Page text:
Original publish date: Jan. 31st, 2012
The winter sun and Jacob's American made hand blown vessels are a wonderful combination.
Using techniques perfected in Venice 500 years ago, Stout enjoys
applying these skills to modern glass design. All of his work begins
from the raw ingredients, silica, soda and lime, melted at 2500 degrees
into a hot, gooey liquid we know as glass. With a steel blowpipe he is
able to gather the hot glass on the tip and blow a bubble into it. As his
assistant blows into the pipe, Jacob sits at a bench and uses steel hand
tools to manipulate the bubble of glass into a desired shape. A punty
(solid steel rod) with a small gather of glass on the tip is then stuck on
the bottom of the vessel, and the piece is cracked off the blowpipe.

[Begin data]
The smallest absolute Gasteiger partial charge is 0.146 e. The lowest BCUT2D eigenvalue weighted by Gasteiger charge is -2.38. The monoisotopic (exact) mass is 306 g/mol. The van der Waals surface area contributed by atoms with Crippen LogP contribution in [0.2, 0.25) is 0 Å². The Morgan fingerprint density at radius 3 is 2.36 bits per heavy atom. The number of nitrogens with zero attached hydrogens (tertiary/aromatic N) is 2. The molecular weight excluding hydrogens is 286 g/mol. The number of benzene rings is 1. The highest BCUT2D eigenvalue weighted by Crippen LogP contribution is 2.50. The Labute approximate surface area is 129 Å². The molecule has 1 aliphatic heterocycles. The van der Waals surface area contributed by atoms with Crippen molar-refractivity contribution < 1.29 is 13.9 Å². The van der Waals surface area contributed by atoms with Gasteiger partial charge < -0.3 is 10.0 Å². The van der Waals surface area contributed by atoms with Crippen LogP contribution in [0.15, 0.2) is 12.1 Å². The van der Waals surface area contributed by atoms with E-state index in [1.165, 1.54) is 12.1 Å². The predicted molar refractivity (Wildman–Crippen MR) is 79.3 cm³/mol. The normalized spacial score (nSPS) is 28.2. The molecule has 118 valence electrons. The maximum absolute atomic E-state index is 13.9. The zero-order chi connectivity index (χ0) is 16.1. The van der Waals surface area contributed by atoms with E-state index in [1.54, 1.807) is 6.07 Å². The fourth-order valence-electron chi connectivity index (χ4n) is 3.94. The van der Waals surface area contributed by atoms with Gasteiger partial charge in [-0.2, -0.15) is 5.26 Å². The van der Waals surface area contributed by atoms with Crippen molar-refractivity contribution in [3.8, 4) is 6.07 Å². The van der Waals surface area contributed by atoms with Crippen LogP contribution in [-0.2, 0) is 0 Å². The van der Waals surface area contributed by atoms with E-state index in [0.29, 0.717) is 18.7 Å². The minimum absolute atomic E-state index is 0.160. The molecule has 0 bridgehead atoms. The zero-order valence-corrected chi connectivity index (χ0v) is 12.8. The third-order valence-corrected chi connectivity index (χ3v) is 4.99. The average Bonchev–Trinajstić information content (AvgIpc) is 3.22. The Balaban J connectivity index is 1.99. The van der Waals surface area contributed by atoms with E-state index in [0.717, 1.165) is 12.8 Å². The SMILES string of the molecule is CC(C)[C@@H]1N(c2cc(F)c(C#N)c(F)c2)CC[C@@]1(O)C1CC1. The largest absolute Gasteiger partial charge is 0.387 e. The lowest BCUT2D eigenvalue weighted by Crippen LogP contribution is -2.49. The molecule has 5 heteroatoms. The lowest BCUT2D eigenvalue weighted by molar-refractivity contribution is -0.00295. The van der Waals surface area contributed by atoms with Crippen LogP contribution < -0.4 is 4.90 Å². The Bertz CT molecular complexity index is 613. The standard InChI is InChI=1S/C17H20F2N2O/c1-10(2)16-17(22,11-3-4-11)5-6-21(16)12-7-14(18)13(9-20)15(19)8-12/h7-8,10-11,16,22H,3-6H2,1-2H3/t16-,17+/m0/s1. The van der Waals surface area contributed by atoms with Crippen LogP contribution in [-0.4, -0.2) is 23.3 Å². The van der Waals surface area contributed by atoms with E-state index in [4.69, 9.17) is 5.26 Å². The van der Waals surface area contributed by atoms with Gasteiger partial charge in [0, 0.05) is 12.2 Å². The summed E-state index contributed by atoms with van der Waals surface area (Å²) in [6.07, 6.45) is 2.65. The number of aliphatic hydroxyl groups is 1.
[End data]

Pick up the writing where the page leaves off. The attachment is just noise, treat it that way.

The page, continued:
Once transferred, the top of the piece is finished and tapped off into
an annealing oven to be cooled slowly.
His uses watermelon colors when creating the pair of opposite colored pitchers. The match of size and color saturation is near perfect.
Now add his matching bowl. The variety of textures and color bend the light to dance on the table.
This process of glassblowing is very quick and requires much concentration, practiced technique, and good assistant communication. The study of these techniques inspires his forms and design choices. Smooth curves and transition of lines combine to create the figure of these vessels. Because no molds are used in his work, each piece displays a one-of-a-kind, hand-made appearance.
These are on display at the Harvest Gold Gallery in beautiful downtown Center Lovell, Maine on Kezar Lake overlooking the White Mountains of New Hampshire and Mount Washington.